ANNAPOLIS, Md. — During Wednesday's update on the COVID-19 vaccine roll out, Acting Deputy Secretary of the Maryland Department of Health Public Health Services Jinlene Chan, M.D., highlighted an important treatment modality called monoclonal antibodies.
"This is a treatment that laboratory made and these are antibodies that mimic a person's natural antibodies if they were to become infected with COVID-19 to actually protect them against the infection and disease," Chan explained. "These were approved in November by the FDA under an emergency use authorization and have been deployed to the state in multiple locations for individuals who are high risk and also have a positive COVID test."
Chan says that when the treatment is given, studies show there's a reduced risk of hospitalizations and emergency department visits. Thus reducing the need for individuals to go to the hospital because the antibodies actually reduce the viral load and symptoms.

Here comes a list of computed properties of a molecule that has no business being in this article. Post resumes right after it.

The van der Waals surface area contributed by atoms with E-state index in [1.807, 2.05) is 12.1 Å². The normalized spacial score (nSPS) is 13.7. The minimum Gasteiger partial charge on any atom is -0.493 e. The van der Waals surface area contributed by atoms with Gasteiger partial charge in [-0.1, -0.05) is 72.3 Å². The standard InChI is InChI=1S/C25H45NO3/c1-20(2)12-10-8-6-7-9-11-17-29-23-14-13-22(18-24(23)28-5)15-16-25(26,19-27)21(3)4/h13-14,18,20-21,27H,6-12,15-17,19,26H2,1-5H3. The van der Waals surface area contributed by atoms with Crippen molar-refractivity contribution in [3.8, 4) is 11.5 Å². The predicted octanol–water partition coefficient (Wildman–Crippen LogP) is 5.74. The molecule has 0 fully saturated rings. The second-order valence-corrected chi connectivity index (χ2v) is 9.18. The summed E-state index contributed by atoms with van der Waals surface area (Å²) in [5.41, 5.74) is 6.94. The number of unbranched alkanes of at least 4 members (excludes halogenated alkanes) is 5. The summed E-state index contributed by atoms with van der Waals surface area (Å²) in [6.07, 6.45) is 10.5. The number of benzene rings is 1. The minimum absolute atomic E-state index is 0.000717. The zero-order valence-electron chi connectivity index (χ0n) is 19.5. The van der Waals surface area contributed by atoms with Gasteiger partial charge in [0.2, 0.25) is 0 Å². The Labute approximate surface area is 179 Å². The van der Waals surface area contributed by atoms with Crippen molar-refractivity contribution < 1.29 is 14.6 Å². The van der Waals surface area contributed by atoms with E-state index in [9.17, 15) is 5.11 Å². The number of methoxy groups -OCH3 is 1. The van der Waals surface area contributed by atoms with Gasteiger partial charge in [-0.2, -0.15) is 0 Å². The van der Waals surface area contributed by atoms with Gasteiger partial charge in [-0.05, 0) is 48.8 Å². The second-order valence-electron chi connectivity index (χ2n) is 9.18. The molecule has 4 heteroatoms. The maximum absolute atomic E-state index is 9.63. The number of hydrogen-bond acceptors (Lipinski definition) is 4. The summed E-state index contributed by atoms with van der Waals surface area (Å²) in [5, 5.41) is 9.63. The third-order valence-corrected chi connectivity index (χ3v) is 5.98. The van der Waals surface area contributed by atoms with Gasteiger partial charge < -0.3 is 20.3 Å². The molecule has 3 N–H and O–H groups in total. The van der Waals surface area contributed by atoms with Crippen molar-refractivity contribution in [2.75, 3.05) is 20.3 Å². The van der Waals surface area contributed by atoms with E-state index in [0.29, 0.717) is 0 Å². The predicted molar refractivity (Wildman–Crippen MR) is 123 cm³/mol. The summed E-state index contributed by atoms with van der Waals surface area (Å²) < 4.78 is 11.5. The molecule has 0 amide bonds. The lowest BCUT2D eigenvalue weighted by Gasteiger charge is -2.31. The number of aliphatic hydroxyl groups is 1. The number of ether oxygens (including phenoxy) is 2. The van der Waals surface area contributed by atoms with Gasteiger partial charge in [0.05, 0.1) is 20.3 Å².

If an individual is at high risk and contracts the virus, they may be eligible for the treatment.
The Maryland Department of Health has been working with hospital partners across the state as well as other healthcare providers to offer these treatments in situations where the person's healthcare provider feels its appropriate.
They say if you fall under the high risk category you should speak with a healthcare provider to see if this treatment is something that could benefit you. Click here for more information on the treatment.